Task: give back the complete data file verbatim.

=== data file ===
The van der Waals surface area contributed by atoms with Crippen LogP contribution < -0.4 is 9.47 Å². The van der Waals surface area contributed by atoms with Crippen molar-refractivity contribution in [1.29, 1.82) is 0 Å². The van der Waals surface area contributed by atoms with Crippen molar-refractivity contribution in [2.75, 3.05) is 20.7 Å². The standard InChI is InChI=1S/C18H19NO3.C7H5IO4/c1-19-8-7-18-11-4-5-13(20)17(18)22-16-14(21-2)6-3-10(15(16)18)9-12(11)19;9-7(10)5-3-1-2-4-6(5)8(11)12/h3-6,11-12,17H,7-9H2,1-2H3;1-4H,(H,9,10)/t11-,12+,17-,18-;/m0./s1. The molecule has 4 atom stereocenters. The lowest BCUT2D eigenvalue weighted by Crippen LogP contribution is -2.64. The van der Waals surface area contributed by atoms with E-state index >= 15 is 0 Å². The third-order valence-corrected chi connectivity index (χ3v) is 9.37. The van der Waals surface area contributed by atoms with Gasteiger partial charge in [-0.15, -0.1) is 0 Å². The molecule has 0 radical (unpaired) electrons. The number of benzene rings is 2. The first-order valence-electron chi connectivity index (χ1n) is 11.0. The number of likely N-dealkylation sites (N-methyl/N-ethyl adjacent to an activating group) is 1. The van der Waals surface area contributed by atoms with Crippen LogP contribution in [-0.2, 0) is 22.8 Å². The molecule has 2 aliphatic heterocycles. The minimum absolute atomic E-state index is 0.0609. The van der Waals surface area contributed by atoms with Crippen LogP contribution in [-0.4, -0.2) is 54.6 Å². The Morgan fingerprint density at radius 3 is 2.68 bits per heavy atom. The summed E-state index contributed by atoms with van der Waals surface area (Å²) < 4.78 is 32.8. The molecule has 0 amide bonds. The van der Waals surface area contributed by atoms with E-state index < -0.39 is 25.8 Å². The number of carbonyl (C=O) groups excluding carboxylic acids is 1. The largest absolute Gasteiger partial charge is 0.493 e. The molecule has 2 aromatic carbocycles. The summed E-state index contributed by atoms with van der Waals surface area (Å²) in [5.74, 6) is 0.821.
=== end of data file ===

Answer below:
The van der Waals surface area contributed by atoms with Crippen LogP contribution < -0.4 is 9.47 Å². The van der Waals surface area contributed by atoms with Crippen molar-refractivity contribution in [1.29, 1.82) is 0 Å². The van der Waals surface area contributed by atoms with Crippen molar-refractivity contribution in [2.75, 3.05) is 20.7 Å². The standard InChI is InChI=1S/C18H19NO3.C7H5IO4/c1-19-8-7-18-11-4-5-13(20)17(18)22-16-14(21-2)6-3-10(15(16)18)9-12(11)19;9-7(10)5-3-1-2-4-6(5)8(11)12/h3-6,11-12,17H,7-9H2,1-2H3;1-4H,(H,9,10)/t11-,12+,17-,18-;/m0./s1. The molecule has 4 atom stereocenters. The lowest BCUT2D eigenvalue weighted by Crippen LogP contribution is -2.64. The van der Waals surface area contributed by atoms with E-state index >= 15 is 0 Å². The third-order valence-corrected chi connectivity index (χ3v) is 9.37. The van der Waals surface area contributed by atoms with Gasteiger partial charge in [-0.15, -0.1) is 0 Å². The molecule has 0 radical (unpaired) electrons. The number of benzene rings is 2. The first-order valence-electron chi connectivity index (χ1n) is 11.0. The number of likely N-dealkylation sites (N-methyl/N-ethyl adjacent to an activating group) is 1. The van der Waals surface area contributed by atoms with Crippen LogP contribution in [-0.2, 0) is 22.8 Å². The molecule has 2 aliphatic heterocycles. The minimum absolute atomic E-state index is 0.0609. The van der Waals surface area contributed by atoms with Crippen LogP contribution in [-0.4, -0.2) is 54.6 Å². The Morgan fingerprint density at radius 3 is 2.68 bits per heavy atom. The summed E-state index contributed by atoms with van der Waals surface area (Å²) < 4.78 is 32.8. The molecule has 0 amide bonds. The van der Waals surface area contributed by atoms with E-state index < -0.39 is 25.8 Å². The number of carbonyl (C=O) groups excluding carboxylic acids is 1. The largest absolute Gasteiger partial charge is 0.493 e. The molecule has 2 aromatic carbocycles. The summed E-state index contributed by atoms with van der Waals surface area (Å²) in [5.74, 6) is 0.821.